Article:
Middle East Peace Process

Introduction to the Refugee Working Group

The continuing plight of the Palestinian refugees displaced by the Arab-Israeli conflict is among the most important issues to be addressed by the Middle East Peace Process. At present there are 3.7 million refugees in Jordan, Lebanon, Syria and the West Bank and Gaza registered with the United Nations Relief and Works Agency for Palestine Refugees in the Near East (UNRWA). All the parties to the Middle East Peace Process acknowledge that finding a just solution to the problem of the refugees is fundamental to achieving a comprehensive and durable peace in the Middle East.

The Multilateral Process

The "Madrid" process, launched in 1991, was based in part on United Nations Security Council Resolution 242 of 1967 and its principle of direct negotiations between the parties concerned. The Madrid meeting in 1991 was supplemented by a further conference held in Moscow in 1992 to launch the multilateral process. At that time, the five multilateral Working Groups were set up to address regional issues or ones where the involvement of the international community was required.

 Photo - Group of women with children 

The establishment in Moscow of the Refugee Working Group is a measure of the importance attached to the refugee issue. The other four Working Groups are Water Resources, Environment, Arms Control and Regional Security, and Regional Economic Development.

What is the role of the Refugee Working Group?

The Refugee Working Group (RWG) complements the bilateral negotiating parties' own efforts to address the refugee issue by:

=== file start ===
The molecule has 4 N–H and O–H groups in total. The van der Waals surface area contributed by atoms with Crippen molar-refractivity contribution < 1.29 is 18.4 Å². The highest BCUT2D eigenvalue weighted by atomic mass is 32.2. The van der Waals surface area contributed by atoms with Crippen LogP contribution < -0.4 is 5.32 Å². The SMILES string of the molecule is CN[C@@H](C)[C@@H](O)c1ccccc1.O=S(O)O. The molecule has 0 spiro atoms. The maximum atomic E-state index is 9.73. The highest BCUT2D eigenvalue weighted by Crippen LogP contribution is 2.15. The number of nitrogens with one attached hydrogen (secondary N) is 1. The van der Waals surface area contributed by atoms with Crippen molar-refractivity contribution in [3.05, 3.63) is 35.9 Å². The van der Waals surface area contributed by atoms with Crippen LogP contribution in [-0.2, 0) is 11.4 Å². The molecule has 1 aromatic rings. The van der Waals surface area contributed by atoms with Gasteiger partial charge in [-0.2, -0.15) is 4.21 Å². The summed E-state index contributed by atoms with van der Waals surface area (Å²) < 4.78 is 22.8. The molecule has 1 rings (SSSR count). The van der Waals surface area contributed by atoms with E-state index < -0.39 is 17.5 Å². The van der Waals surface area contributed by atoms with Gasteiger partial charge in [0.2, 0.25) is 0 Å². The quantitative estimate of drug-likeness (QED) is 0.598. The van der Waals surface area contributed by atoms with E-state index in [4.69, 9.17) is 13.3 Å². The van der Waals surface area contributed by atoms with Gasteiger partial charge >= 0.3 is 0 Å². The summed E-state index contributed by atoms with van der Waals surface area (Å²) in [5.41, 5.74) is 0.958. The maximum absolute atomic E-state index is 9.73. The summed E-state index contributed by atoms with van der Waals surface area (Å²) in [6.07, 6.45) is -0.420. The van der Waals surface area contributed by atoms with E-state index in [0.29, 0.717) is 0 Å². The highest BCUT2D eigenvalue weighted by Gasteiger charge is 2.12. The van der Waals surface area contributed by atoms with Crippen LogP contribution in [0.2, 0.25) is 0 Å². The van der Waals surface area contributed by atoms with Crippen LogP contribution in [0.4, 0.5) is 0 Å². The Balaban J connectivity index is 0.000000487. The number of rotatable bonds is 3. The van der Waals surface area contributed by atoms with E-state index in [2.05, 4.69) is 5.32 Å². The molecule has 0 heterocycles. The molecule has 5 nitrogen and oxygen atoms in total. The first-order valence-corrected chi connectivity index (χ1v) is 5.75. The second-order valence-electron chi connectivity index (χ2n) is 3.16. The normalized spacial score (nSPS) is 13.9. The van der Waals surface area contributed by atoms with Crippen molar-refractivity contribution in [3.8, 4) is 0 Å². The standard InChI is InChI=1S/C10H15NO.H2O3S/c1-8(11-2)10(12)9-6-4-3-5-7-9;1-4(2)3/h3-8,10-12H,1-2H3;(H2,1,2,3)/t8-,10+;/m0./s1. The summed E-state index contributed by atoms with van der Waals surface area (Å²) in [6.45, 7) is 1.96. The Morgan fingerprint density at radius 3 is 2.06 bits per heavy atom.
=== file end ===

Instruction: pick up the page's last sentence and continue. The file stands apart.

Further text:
• improving the current living conditions of refugees and displaced persons without prejudice to their rights and future status;
  • easing and extending access to family reunifications; and
  • supporting the process of achieving a viable and comprehensive solution to the refugee issue.

Who Is Involved?

In Moscow, Canada was invited to chair the RWG. The current chairperson, or "Gavel" is Jill Sinclair, Special Co-ordinator, Middle East Peace Process, of Foreign Affairs and International Trade Canada.

The other RWG participants are:

  • the "core" parties: the Israelis, Jordanians, Palestinians and Egyptians (to date, the Syrians and Lebanese have chosen not to participate in the multilateral track of the MEPP);

  • the "co-sponsors" of the MEPP: the United States and Russia;

  • the "co-organizers" of the multilateral track: the European Union and Japan;

  • a large number of other "regional parties": Arab states from Mauritania to the Gulf; and

  • "extra-regional parties" from Asia, the Pacific and Europe who are committed to the multilateral track of the MEPP and recognize the importance of the refugee issue.

How Does the RWG Relate to the Bilateral Negotiations?

The Oslo Accords of 1993 between Israel and the Palestine Liberation Organization established the issue of refugees as one of the "permanent status" issues, along with other sensitive issues such as boundaries, water and Jerusalem. At that time, the two sides also agreed to set up a quadripartite committee (including Egypt and Jordan) to address the modalities of the return of persons displaced by the Arab-Israeli war of 1967.